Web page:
Reyes says that Noguez has offered to cooperate with the investigation, but, to date, has not heard back from the district attorney's office.

The D.A. opened its first investigation, into former appraiser Scott Schenter, after receiving a complaint on May 2, 2011, Demerjian says. The second investigation, into Noguez, was prompted by a complaint received on Nov. 18, 2011. Demerjian declined to discuss the specifics of either inquiry.

Reyes, the Assessor's spokesman, says the first investigation was prompted by an internal audit at the assessor's office. The office turned that information over to the D.A. for investigation, he says.

Calls to Schenter, Salari and Salari's attorneys were not returned.

Update, 5:51 p.m.: Gary Townsend, a former chief deputy assessor who retired last year, stands up for Noguez.

“I think John will be cleared,” Townsend tells the Weekly. “Whatever people say, I know he didn't intentionally do anything that was wrong.”

Townsend says that when Noguez first came into office, there were complaints within the office about tax agents who were angling for special treatment because they know Noguez. Noguez issued an internal memo to make it clear that the department is to give “fair assessed values.”

“John's one of those guys everybody likes. A lot of people act like they know him so well you should do something for them… At times his niceness may have worked against him because everyone considered him a friend,” Townsend says. “I'm sure people said that because they knew John, they were given special deals. I never saw any special deals when I worked there.”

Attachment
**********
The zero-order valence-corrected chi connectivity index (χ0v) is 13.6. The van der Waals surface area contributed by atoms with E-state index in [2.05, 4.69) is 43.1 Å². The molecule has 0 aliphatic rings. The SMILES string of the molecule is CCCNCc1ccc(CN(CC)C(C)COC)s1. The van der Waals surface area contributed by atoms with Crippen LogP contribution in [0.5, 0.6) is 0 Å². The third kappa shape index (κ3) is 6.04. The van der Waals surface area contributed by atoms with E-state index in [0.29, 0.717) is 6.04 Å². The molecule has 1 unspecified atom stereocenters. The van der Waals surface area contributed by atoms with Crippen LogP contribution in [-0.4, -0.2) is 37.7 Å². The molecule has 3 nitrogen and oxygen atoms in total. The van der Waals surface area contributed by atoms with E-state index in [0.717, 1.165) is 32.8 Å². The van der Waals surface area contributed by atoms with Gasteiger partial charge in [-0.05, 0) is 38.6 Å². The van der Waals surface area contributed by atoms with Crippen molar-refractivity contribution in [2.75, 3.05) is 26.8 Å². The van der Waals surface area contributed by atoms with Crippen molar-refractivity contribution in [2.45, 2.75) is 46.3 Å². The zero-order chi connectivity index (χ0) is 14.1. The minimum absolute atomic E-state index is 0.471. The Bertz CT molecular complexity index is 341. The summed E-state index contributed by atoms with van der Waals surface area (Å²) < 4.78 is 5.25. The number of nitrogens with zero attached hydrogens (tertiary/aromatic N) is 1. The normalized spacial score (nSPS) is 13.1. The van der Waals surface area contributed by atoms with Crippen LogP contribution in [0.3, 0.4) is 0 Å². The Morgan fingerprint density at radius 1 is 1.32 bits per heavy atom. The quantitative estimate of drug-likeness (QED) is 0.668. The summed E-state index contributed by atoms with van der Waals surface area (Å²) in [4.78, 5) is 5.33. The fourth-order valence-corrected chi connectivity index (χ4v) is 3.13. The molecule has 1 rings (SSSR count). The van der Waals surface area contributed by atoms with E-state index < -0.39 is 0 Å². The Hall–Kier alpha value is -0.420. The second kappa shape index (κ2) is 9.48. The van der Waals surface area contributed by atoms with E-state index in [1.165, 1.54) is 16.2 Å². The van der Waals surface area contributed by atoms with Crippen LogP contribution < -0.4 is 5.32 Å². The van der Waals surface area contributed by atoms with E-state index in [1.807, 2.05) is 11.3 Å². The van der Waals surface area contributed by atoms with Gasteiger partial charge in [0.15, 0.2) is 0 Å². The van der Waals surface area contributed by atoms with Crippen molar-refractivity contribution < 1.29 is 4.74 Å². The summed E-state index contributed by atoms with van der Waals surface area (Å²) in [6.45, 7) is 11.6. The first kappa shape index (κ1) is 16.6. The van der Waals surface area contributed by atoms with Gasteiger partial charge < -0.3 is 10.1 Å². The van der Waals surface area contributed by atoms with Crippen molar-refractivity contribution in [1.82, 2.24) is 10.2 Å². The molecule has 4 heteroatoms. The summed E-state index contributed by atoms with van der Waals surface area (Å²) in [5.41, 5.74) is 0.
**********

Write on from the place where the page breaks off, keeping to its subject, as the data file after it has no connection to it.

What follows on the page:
Asked about Scott Schenter, Townsend says the office discovered the problem and investigated it, and referred it to the district attorney. The allegation is that Schenter wrongfully lowered the assessed values of a large number of properties. But Townsend said the mistaken assessments were caught and corrected before tax rolls were issued, so no one got an undeserved tax break.

“He shouldn't have been doing what he was doing,” Townsend says. “It was wrong. Whether it was criminally wrong is not something I or anybody else knows.”

Regarding the Salari clients who claim to have been pressured to make contributions, Townsend says “All these people are being sued by Salari… The people complaining have a particular ax to grind.”

Update 2, 6:21 p.m.: Sheldon Sloan, Noguez's personal attorney, opines that the D.A. has opened an “inquiry,” not an “investigation.”

“Anybody can make a complaint,” Sloan says. “Someone has registered a complaint. The district attorney has opened a file. That's it.”

Sloan declines to respond to the claim that Noguez directed a property owner to hire Salari. “I have no knowledge of that,” he says.

Asked about Scott Schenter, Sloan says “That's a personnel matter. Nobody comments on that.”

Louis Reyes, the assessor's spokesman, has gotten together a statement on the Schenter issue: “The matter is an ongoing personnel issue that is confidential by law. Appropriate measures are in place to ensure the integrity of the appraisal process.”

LA Weekly